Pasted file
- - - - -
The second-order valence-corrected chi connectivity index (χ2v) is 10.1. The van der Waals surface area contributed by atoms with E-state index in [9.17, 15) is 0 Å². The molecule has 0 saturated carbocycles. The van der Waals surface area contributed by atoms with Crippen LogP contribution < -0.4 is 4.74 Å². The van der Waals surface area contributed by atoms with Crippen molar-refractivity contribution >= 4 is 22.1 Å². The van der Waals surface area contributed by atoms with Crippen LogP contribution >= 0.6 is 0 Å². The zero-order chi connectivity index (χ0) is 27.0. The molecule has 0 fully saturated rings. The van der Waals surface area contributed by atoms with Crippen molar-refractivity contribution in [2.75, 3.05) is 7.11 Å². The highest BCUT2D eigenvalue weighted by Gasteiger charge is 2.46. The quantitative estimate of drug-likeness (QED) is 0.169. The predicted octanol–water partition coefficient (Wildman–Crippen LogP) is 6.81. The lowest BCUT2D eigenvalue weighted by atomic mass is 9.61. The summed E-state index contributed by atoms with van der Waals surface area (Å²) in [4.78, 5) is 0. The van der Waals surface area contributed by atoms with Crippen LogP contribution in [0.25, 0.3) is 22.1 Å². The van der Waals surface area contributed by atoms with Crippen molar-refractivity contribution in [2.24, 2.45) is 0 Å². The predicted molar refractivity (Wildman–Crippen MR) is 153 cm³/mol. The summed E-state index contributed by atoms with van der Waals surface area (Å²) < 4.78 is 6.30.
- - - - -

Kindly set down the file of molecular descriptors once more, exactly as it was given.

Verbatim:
The second-order valence-corrected chi connectivity index (χ2v) is 10.1. The van der Waals surface area contributed by atoms with E-state index in [9.17, 15) is 0 Å². The molecule has 0 saturated carbocycles. The van der Waals surface area contributed by atoms with Crippen LogP contribution < -0.4 is 4.74 Å². The van der Waals surface area contributed by atoms with Crippen molar-refractivity contribution >= 4 is 22.1 Å². The van der Waals surface area contributed by atoms with Crippen LogP contribution >= 0.6 is 0 Å². The zero-order chi connectivity index (χ0) is 27.0. The molecule has 0 fully saturated rings. The van der Waals surface area contributed by atoms with Crippen molar-refractivity contribution in [2.75, 3.05) is 7.11 Å². The highest BCUT2D eigenvalue weighted by Gasteiger charge is 2.46. The quantitative estimate of drug-likeness (QED) is 0.169. The predicted octanol–water partition coefficient (Wildman–Crippen LogP) is 6.81. The lowest BCUT2D eigenvalue weighted by atomic mass is 9.61. The summed E-state index contributed by atoms with van der Waals surface area (Å²) in [4.78, 5) is 0. The van der Waals surface area contributed by atoms with Crippen LogP contribution in [0.25, 0.3) is 22.1 Å². The van der Waals surface area contributed by atoms with Crippen molar-refractivity contribution in [2.24, 2.45) is 0 Å². The predicted molar refractivity (Wildman–Crippen MR) is 153 cm³/mol. The summed E-state index contributed by atoms with van der Waals surface area (Å²) < 4.78 is 6.30.